Developer Talk - Bug Reports
     Hello everyone, so this is going to be a new little segment about developer-related issues, common questions, and just general tips and tricks for upcoming developers.

    This concept of software errors, later dubbed a "bug," has been around since the 19th century, which is incredible to think about. Of course, back then it was incredibly more frustrating than in today's world, but today, as I'm sure was true back then, we have various issues with bug reports. This issue isn't really with how they're handled, but more of how they're reported, which really stems back to people that know about technology, and those that do not. It's incredibly easy to trace down a bug when another developer submits a report, and knows the lingo of the developer world, but then you have your "average joe," which may create a report as such:

"This feature doesn't work. I've tried everything, and it just doesn't work"

Now, while it's great to have someone using the software you've created, this form of a report doesn't help you out at all. In fact, it actually just causes more work in the sense that you now have to respond asking for more information, and then wait on the consumer to end-user to respond.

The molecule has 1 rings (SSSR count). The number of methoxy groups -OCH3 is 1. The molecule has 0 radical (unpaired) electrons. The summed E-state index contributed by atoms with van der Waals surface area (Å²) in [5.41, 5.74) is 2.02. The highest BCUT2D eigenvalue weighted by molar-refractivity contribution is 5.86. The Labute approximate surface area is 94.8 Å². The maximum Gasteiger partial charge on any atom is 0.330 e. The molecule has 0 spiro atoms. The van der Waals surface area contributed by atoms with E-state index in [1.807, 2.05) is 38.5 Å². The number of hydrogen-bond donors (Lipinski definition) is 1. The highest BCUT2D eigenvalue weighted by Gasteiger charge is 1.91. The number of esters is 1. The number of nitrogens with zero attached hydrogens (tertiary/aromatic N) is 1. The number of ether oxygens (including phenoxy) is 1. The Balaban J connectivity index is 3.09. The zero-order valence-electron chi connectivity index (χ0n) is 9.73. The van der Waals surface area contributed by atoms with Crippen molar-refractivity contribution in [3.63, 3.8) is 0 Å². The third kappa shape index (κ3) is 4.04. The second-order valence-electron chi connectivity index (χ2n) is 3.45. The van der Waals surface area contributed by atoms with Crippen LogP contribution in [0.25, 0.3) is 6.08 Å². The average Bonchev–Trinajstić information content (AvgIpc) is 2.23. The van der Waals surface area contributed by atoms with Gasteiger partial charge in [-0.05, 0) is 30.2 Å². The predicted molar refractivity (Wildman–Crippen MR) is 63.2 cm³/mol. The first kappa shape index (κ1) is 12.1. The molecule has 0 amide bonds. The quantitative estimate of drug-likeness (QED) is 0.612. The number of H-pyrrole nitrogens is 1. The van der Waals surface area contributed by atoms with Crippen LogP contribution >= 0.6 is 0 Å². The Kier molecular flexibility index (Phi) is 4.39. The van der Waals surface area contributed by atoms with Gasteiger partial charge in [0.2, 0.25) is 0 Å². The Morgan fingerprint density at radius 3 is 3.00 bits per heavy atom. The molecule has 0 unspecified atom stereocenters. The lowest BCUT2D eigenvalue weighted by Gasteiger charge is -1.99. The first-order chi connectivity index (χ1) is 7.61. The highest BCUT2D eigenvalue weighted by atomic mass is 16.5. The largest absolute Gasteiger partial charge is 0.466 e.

What can we do to prevent this? The perfect solution is to create a simple set of guidelines for bug reports. Now, I'm not telling you to spend hours writing out a novel, which ultimately nobody will review in the first place, but rather the basics you require to trace a software bug down in a reasonable amount of time. We do better when we're spending our time efficiently, and having informative bug reports is important in time management.

  In closing, bug report guidelines will save you not only headaches, but also time in the end, and they don't have to be the length of a copyright header, let alone a novel. If you'd like an example, here's TNE's report format , which is straightforward and to the point.

As always, thanks for your time,
   Daniel "creatorfromhell" Vidmar